At home Larry takes off his shoes and shirt and we see the transformation of his feet. Outside he is dressed differently and kills Richardson the gravedigger. The next morning he wipes up muddy tracks in his room and on his sill. Entering church he and Sir John (in a dark hat) encounter Gwen and her father (in a white hat), and Larry can't remain for service. The Doctor tells Sir John that Larry's distress is a case of mass hysteria, mind over body, like stigmata. Colonel Montford and Andrews set traps for the wolf.

Larry as wolfman is trapped, but Maleva comes by on her buckboard and releases him, saying, "The way you walk is thorny. . . . Find peace for a moment, my son." Back to being human, Larry warns Gwen that he must run away. She announces to her father, "I'm going with Larry," and Charles is horror-stricken. Larry then sees the pentagram on her hand and flees.

Sir John wants Larry out of his "mental quagmire" and deduces that Maleva the gypsy has been involved: "she's been filling you mind with this gibberish. . . . You're not a child!" Dad is to lock Larry up this night and takes Larry's silver cane. We get an electric scene between a cool Maleva on her buckboard and a nervous Sir John. "You're not frightened, are you, Sir John?" He accuses her of telling "witch's tales" to Larry. "But you fixed him, Sir John. . . . Hurry, Sir John, hurry." Maleva tries to save Gwen, but she runs into the woods. The wolfman attacks Gwen, but drops her when he sees Sir John approaching and attacks him instead. Daddy bludgeons his son to death with the stick.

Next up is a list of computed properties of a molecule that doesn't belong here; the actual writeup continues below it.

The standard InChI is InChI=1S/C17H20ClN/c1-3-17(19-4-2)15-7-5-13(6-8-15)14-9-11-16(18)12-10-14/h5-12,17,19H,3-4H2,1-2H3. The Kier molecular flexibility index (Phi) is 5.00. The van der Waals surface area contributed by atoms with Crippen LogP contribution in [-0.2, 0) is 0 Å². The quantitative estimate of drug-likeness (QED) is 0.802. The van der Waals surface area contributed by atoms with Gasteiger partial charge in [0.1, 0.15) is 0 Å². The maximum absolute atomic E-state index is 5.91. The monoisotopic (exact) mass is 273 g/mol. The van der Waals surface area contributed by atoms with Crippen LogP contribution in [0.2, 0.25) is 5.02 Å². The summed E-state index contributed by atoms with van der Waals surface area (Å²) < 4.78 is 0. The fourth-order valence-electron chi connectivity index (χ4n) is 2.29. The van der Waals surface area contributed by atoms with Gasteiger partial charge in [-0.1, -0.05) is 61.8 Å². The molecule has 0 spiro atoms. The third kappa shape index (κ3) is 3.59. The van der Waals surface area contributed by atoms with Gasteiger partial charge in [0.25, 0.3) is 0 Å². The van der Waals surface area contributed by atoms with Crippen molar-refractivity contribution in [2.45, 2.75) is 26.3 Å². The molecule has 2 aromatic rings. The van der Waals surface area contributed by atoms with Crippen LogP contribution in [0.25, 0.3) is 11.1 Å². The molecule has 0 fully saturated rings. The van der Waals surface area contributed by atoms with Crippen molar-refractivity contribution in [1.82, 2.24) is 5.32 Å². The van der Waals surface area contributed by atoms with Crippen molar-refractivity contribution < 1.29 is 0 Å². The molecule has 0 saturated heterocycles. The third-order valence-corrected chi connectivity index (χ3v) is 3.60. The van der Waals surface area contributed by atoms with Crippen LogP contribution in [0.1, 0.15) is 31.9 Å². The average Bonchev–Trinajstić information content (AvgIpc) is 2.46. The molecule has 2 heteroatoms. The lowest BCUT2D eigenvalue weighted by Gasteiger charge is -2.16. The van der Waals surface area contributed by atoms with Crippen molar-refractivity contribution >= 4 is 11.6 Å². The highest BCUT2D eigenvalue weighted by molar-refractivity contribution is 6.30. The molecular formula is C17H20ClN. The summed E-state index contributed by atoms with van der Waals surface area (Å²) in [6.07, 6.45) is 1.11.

The wolfman transforms back into Larry in death. Sir John backs away in horror while Maleva approaches. "The way you walked was thorny, through no fault of your own. But as the rain enters the soil, the river enters the sea, so tears run to a predestined end. Your suffering is over. Now you will find peace for eternity." A story circulates that the wolf attacked Gwen and Larry came to the rescue, but Sir John is aware, and Gwen says "Larry" ambiguously.

Commentary: James B. Twitchell's psychoanalytic reading of this film in Dreadful Pleasures: An Anatomy of Modern Horror (NY: Oxford University Press, 1985) "transforms" one's enjoyment of The Wolf Man. He traces in this and other films encoded family dynamics and incest taboos. In this case, the Talbot "family" consists of father and son, and has lost mother and brother. Maleva and Bela (mother and son) supply and function in these roles and all the parallels (and the weirdness between Sir John and the gypsy), suggest displaced symbolic relationships. Gwen lives with her father and no mention of a mother arises. The two fathers function as doubles. So symbolically, Larry seeks a relationship with his "sister" (who has no interest in him and is engaged to the gamekeeper). This is the buried taboo behind this monstrous transformation.

The saturation of the film with subtle dog references and appearances also is gratifying. Larry is called "Master Talbot": "Master" is an interesting term in light of dog training; and Talbot was a generic and typical name for a dog in medieval England, like Rover or Spot.